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July10, 2017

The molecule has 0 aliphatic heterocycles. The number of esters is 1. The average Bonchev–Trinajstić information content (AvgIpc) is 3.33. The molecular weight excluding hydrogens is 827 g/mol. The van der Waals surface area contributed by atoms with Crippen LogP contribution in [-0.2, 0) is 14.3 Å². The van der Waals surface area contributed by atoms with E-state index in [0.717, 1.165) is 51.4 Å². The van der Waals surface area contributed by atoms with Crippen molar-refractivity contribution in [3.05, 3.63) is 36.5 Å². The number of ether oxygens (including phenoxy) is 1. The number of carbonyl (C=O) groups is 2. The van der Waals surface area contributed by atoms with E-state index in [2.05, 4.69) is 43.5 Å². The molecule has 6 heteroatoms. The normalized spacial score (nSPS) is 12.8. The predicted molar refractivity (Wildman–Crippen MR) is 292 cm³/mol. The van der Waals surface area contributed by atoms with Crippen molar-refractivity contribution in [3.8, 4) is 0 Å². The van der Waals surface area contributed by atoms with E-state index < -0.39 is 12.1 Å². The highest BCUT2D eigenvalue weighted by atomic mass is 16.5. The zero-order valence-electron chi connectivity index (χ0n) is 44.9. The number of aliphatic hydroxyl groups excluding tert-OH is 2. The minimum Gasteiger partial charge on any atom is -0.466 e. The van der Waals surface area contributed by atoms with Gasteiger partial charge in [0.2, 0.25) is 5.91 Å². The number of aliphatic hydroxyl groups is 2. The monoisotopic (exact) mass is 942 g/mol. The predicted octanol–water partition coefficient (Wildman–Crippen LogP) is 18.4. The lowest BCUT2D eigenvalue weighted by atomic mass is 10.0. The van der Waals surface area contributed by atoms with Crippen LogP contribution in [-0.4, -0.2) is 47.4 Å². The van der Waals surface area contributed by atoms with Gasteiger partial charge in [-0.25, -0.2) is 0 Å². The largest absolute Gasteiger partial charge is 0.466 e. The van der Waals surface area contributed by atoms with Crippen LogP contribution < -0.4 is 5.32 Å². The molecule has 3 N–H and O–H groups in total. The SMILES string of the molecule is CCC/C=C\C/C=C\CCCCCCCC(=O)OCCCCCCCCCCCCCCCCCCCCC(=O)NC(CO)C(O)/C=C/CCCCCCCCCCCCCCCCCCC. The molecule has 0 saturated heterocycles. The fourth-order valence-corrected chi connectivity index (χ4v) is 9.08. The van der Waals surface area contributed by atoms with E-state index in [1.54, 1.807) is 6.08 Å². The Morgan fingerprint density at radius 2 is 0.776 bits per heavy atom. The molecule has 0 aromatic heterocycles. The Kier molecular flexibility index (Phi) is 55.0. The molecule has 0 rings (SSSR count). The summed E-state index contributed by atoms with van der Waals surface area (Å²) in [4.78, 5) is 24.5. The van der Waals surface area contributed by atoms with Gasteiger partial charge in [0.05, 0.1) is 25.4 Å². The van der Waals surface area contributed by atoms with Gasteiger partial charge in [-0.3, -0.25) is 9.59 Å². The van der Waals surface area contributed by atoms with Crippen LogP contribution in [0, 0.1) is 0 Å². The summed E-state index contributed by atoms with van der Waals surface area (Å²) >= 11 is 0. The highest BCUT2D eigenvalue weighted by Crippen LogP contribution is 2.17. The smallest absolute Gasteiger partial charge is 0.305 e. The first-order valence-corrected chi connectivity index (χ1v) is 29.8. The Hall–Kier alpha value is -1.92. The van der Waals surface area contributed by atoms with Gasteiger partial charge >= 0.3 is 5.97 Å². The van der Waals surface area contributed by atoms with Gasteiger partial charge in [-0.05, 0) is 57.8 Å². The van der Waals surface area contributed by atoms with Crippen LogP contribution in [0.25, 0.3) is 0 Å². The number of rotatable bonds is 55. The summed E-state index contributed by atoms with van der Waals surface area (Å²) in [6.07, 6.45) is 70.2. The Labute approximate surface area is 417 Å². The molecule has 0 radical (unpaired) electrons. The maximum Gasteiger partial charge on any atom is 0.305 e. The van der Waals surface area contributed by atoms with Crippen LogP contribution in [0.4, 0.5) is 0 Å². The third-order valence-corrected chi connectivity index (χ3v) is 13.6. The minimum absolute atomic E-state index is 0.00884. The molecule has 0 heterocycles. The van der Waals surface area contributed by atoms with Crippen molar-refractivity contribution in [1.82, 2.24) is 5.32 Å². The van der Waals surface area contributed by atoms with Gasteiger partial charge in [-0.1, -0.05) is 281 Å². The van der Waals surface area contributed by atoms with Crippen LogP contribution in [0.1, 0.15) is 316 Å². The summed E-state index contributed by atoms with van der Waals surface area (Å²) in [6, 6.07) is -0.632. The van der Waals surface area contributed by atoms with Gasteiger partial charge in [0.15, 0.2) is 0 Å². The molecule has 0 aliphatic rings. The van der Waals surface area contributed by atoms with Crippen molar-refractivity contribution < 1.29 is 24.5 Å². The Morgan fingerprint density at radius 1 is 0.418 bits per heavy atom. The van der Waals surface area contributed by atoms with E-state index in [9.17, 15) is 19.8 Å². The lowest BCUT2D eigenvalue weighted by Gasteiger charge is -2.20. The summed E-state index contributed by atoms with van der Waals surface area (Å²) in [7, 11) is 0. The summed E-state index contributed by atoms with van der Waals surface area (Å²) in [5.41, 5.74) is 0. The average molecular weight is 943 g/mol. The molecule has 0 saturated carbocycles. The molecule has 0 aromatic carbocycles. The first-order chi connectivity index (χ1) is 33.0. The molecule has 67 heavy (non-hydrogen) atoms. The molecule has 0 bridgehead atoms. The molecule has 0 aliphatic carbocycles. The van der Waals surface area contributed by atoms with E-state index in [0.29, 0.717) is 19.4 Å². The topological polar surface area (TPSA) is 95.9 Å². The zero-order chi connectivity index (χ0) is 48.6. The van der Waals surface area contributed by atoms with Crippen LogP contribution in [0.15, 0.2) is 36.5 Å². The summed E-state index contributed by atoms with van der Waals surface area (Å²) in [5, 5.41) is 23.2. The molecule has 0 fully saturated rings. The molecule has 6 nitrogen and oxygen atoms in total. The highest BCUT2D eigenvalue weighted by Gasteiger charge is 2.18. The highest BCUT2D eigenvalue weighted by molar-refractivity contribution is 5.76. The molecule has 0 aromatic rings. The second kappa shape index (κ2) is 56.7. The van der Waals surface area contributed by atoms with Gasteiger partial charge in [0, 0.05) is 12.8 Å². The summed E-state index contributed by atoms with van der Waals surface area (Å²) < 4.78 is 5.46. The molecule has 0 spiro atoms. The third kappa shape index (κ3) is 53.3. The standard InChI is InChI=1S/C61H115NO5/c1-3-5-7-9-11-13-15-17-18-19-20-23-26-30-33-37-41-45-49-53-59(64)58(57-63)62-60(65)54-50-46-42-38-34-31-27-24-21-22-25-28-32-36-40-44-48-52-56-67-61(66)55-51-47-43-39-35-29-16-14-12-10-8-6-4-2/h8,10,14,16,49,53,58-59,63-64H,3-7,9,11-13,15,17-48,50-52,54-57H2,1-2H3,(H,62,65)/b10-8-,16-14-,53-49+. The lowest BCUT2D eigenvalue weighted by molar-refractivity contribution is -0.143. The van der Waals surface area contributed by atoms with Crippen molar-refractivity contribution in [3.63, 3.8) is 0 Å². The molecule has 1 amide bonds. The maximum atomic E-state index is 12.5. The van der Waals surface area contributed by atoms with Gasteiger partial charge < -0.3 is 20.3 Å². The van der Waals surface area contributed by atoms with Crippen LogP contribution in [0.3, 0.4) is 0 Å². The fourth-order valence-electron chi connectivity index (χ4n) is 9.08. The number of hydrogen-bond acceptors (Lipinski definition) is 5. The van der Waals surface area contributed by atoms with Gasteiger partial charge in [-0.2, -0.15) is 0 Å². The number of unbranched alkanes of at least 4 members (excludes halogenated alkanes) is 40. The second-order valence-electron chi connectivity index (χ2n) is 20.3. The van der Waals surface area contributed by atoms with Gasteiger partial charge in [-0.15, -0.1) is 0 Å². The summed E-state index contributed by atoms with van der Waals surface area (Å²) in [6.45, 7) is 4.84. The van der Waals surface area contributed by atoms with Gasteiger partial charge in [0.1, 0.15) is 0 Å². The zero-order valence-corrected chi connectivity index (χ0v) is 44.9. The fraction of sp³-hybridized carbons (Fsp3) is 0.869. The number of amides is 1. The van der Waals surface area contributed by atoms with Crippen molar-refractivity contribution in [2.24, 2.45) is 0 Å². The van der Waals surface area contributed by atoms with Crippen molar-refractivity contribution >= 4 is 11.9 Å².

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GOVERNMENT WATCH INTERNATIONAL | WASHINGTON | CUSTOMS | SECURITY | REGULATION 52 THE JOURNAL OF COMMERCE JULY 10.2017 By Hugh R. Morley A YEAR AFTER the implementation of the Safety of Life at Sea (SOLAS) requirement that shippers provide the verified gross mass (VGM) of each container before it could be loaded onto a vessel, the once hot-button fears about the regulation have disappeared. However, doubts on the accu- racy of declarations linger. Fears were generally unfounded that the International Maritime Organization's rule, which took effect July 1, 2016, would disrupt ports, increase congestion, raise the cost of moving cargo, and result in containers left behind on docks as shippers struggled to provide the correct information, trade groups and industry officials say. Instead, the industry has adapted, and moved on, accepting the demands of the IMO's once controversial rule, which made the shipper responsible for providing the weight, and it became law in May 2014 with the signatures of 162 members. But executives from two separate global terminal operators told The Journal of Com- merce that they question just how accurate the VGMs are at some ports, particularly develop- ing countries. Israel is one of the few signees of the SOLAS rule that has been checking VGM declarations, raising questions on just how much hold the rules have because there is little scrutiny of VGM accuracy. And Russian regulators say they frequently see VGMs that are less than the real weight. Others believe that most shippers are complying with the rule, and the indus- try has accepted the responsibilities that co me with it. Inna Kuznetsova, president and chief operating officer of INTTRA, the Parsippany-based electronic transaction platform and information provider, has a theory as to why the industry — which has had difficulty adapting to change elsewhere, especially with new technology — adapted relatively easily to the SOLAS requirements. " It d id n 't h a v e a le g a c y," s a id Kuznetsova, whose company developed a platform through which to deliver weight information to carriers. "It didn't have that, 'We've done it for 30 years by phone, fax.' And the industry embraced the digital approach. And I think that's largely why the implementation went relatively easily." The SOLAS amendment was aimed at preventing accidents at sea and in ports caused by overloaded containers that can create unbalanced stowage and endanger vessels. They were designed to prevent the kind of unevenly distributed cargo loads that are cited as possible causes of accidents such as that that occurred with MSC Napoli, when it foundered and was beached in the English Channel in 2007, or the MOL Com- fort, which broke in half in 2013. The international regulation became controversial after trade groups raised con- cerns about legal liability, the need to tweak computer systems to serve as a conduit for providing VGM, the absence of certified weight scales at some terminals, and what to do with containers that miss a sailing because no VGM has been provided. A three-month "go-easy" period in enforc- ing the VGM container weight rule gave the industry time to adjust. And by the end of that period, 95 percent of containers moving glob- ally had the needed information. They were helped by a cottage industry that sprung up to provide devices and equipment to help ship- pers meet the regulation, including weighing machines to determine a container's weight and software — such as INTTRA's — to help submit the weight information. John Butler, president and CEO of the World Shipping Council, which was heav- ily involved in the creation of the law, said shippers have accepted the requirement as part and parcel of trading. ACCURACY IN QUESTION SOLAS container weight mandate in the rear view, but doubts on VGM accuracy haunt

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